Launching online sales capabilities for B2B vendors looks nothing like setting up an Etsy shop or, often, even jumping on the Amazon Business train. For many vendors, the hurdles to B2B eCommerce adoption can seem insurmountable.
The first step, of course, is managing the logistics of shifting from offline to online sales. But it’s only the beginning of a slew of logistical challenges that forces vendors — often small businesses — to entirely reshape the way they conduct business. Maintaining an eCommerce offering and continually supporting a positive customer experience, along with pressures unique to B2B sales, make it understandable why some vendors have, so far, been unable to step into the digital world.
Arno Ham, chief product officer at B2B eCommerce solutions provider Sana Commerce, spoke with PYMNTS about the top points of friction for vendors that prevent them from entering the eCommerce space — some of which, he said, could bar some companies from taking the leap into eCommerce right from the get-go.
“Moving [toward] online sales can seem like a large endeavor for some more traditional organizations,” he said. Suppliers may struggle with what they assume will be hefty investments to set up an online store, and ensuring that the solution can seamlessly integrate into their existing back-office ERP, accounts receivable and other systems. Ham noted that companies often predict a long-lasting, cumbersome project to move online, and can be put off by the perceived weight of sophisticated technology involved.
“In addition to the technology required, suppliers might also be concerned about the resources required to set up, maintain and handle operations for their eCommerce endeavor,” Ham said. He added that executives assume the initiative will require a lot of focus from their IT departments and drain the already limited technological and financial resources at suppliers’ disposal.
Today’s biggest trend in B2B eCommerce is to follow the path forged by consumer commerce. But Ham noted that this isn’t always going to work, considering some of the particular characteristics of corporate sales. For example, vendors often offer complicated products like factory equipment, with intricate product names and specifications. Their product catalogues can be massive, with thousands of stock keeping units (SKUs) that must be added into an online platform.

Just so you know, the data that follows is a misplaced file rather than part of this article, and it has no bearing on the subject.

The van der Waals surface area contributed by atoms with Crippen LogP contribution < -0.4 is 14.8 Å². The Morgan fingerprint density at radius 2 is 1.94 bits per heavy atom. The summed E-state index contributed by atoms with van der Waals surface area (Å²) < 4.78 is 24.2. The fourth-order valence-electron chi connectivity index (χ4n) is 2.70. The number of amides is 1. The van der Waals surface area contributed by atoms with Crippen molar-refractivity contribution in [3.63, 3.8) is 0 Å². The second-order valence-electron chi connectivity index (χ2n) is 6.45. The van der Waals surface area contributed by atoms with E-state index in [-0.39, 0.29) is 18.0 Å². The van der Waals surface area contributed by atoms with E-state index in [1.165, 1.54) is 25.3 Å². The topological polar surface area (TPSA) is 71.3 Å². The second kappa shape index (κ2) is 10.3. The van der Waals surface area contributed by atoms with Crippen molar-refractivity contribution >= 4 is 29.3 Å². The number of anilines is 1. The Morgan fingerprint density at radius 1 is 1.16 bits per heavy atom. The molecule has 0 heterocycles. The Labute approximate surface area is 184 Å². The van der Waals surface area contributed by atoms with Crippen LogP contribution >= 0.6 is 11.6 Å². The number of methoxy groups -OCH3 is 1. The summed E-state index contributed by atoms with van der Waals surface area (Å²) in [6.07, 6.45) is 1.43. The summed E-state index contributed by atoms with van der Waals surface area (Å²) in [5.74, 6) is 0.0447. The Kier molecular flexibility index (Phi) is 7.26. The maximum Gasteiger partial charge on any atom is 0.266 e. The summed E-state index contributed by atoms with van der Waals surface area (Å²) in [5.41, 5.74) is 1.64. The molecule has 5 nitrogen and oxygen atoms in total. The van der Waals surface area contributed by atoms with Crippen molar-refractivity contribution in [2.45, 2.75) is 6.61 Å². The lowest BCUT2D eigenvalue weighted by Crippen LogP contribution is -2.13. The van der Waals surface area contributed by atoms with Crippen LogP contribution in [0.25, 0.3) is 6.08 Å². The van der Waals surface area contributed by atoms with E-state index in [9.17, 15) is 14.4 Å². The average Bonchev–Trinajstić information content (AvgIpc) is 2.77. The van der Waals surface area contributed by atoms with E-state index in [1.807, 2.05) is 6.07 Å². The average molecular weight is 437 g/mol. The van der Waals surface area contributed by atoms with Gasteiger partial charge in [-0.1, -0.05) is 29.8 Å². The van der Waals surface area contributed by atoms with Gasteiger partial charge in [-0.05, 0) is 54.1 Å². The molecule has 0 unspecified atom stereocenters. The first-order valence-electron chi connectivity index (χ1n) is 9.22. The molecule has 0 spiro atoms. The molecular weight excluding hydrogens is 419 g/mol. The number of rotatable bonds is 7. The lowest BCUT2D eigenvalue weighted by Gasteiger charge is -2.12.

Furthermore, Ham said, while personalization is key in B2C commerce, it’s even more critical for business sales.
“B2B buyers expect to have their unique pricing, payment terms and catalogues readily available to them, whether they are shopping online or over the phone with a sales rep,” he said. “With many different accounts and agreements in place with each account, getting this experience online and done right can be a challenge — but it is a must.”
Amazon undoubtedly becomes the role model for a B2C-like business commerce experience, upping expectations not only for buyers, but for vendors to better manage sales, inventory, logistics and reconciliation. The eCommerce conglomerate has taken steps to heighten its presence in the B2B sales space, too, taking advantage of its brand power and customer trust.
After the unit expanded across Europe earlier this year, Amazon noted its B2B unit now has more than 100,000 customers in the U.K., while it reached $1 billion of revenue in the U.S. in only one year. Its growth is a testament to how corporate buyers want to shop online in their professional world, the way they already do in their personal lives.
With all of the challenges associated with setting up a B2B eCommerce store, it’s no wonder some vendors would choose to simply offer their products on the Amazon Business platform. Ham said that Amazon isn’t necessarily the bad guy in B2B eCommerce. In fact, he said, the platform can be quite useful, though the service may not address all suppliers’ needs.
“Amazon is a great marketplace to learn from,” he noted. “But Amazon comes with its limitations. For example, a business doesn’t have complete control over how the product is displayed.”
Still, Amazon certainly has a competitive edge in a lot of ways. Ham noted the company’s logistics offering, for instance. A supplier with its own online store, that struggles to maintain accurate inventory or pricing information, will be hard-pressed to compete against a platform that, in some cities, can deliver products within an hour.
He added that vendors should look to Amazon as an example, and, despite how high the company has set the bar, suppliers should surpass performance.
“In order to succeed against Amazon, businesses should leverage personalization to a deeper level than Amazon can deliver,” he said.
Doing so, far beyond online product listings, Ham explained, and vendors have to keep that in mind even after sales are made, just as much as they keep it in mind as they set up their online sales operations.
“As we continue to hear about B2B web stores mirroring B2C, eCommerce vendors have to look not only at the front-end web store, but also what’s happening after an order is completed,” he noted.
Positive customer experiences can position vendors competitively against Amazon, and support B2B commerce’s shift away from paper invoices and checks toward digitization and ePayments. The key, Ham said, is to stay “on top of the constantly evolving eCommerce trends.”